Quarantine may have forced us into isolation from one another, but here is how a few students used their furry friends as emotional support.
Clare Keller, a senior at Saint Joe, shared her experience with her pets over quarantine. “During quarantine, my cats gave me the affection from beings, other than my family, that I so missed. Paws followed me around all day, and when I was especially missing my friends, she somehow knew and gave me extra cuddles! They made us laugh all the time and brought so much joy to our family and I am so grateful for that!”
Clare’s experience is one that was surely felt all over the world during this Covid pandemic. Without the ability to interact with friends and family outside of our household, we needed to find a new source of comfort. Clare found this comfort through her furry feline friends.
Feline friends were not the only companions for Saint Joe students during quarantine. Mia Sniadecki, a senior at Saint Joe explained how her dog Aria was a lifeline during quarantine.
“Whenever I found myself getting sad or feeling trapped, she was there to remind me to be grateful for the little things in every day life. It’s wild, but if you notice how excited a dog gets when you come into the house – even if you only went out to get the mail – you find a much more grateful perspective than humans have when something mundane happens. Maybe we should all be more like dogs.”
This piece of advice could not come to us at a greater time. This long period of isolation has left us forgetting the social graces we were so used to. In a time of masks and social distancing, we all must find ways to replace our past physical ways of communication with verbally and non-contact forms of interaction. As Mia said, emulating dogs by finding the excitement in the mundane activities of a Covid ridden world may be the way we are able to reconnect with those around us.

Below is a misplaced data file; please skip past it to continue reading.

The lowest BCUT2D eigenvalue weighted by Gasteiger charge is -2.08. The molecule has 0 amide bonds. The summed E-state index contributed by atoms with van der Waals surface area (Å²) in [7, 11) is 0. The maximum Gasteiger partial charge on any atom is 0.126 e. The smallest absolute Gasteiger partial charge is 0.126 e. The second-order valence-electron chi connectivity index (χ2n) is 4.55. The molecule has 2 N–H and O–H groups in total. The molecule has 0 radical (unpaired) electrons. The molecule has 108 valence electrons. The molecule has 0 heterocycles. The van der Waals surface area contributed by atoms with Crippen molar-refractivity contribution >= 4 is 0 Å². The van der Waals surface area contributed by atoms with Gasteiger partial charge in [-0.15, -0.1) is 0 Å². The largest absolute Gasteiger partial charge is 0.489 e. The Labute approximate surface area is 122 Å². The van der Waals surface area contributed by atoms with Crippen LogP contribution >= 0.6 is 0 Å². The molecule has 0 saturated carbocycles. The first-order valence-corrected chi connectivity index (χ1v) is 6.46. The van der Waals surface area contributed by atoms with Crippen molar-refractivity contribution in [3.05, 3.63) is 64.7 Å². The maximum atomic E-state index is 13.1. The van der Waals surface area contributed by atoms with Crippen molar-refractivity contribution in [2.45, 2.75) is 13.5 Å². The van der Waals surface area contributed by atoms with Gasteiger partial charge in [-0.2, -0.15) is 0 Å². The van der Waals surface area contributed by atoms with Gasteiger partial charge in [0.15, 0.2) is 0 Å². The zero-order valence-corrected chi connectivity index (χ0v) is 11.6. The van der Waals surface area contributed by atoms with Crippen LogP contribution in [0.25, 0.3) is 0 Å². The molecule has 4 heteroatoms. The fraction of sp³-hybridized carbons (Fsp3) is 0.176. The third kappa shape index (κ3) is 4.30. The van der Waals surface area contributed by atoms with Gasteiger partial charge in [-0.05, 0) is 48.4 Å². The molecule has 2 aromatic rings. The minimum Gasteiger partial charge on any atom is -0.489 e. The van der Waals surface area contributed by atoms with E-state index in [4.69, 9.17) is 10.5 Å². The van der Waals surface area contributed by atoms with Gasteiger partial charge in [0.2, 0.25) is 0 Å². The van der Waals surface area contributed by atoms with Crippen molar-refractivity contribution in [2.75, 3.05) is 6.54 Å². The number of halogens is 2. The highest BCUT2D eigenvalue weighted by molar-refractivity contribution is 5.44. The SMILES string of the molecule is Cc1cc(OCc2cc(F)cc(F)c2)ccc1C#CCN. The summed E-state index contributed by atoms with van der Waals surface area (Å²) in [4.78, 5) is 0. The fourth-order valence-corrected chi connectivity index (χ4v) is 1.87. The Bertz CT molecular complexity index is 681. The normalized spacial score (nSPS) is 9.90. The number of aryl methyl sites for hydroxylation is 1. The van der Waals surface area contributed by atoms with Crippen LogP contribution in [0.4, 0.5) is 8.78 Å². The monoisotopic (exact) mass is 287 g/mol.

Luci Flanagan, a sophomore at Saint Joe, has five different pets living in her home. She detailed the impact her four cats and one dog had on her over quarantine. “My pets helped me stay motivated during quarantine. During study breaks I would go find them and play with them for a bit rather than going on my phone. They would also come up and interrupt me when I had been working for a long time. They reminded me to take a break in the sweetest way possible. They really helped me stay positive during quarantine and get all my school work done without overworking myself.”
Luci highlighted one of the aspects of quarantine that may not have been at the forefront of everyone’s mind: the overwhelming amount of schoolwork dumped onto students. Last semester, teachers tried to convert the in person experience of classes into a shortened online version. This difficult transition led to many students feeling overwhelmed and unprepared to cope with this new mode of learning. Being able to turn to animals for a mental and emotional escape allowed Luci and many other Saint Joe students to attempt to balance the strain of social isolation and complicated classwork.
If you find yourself needing extra comfort or someone to vent to, talk to your parents and invest in a furry friend.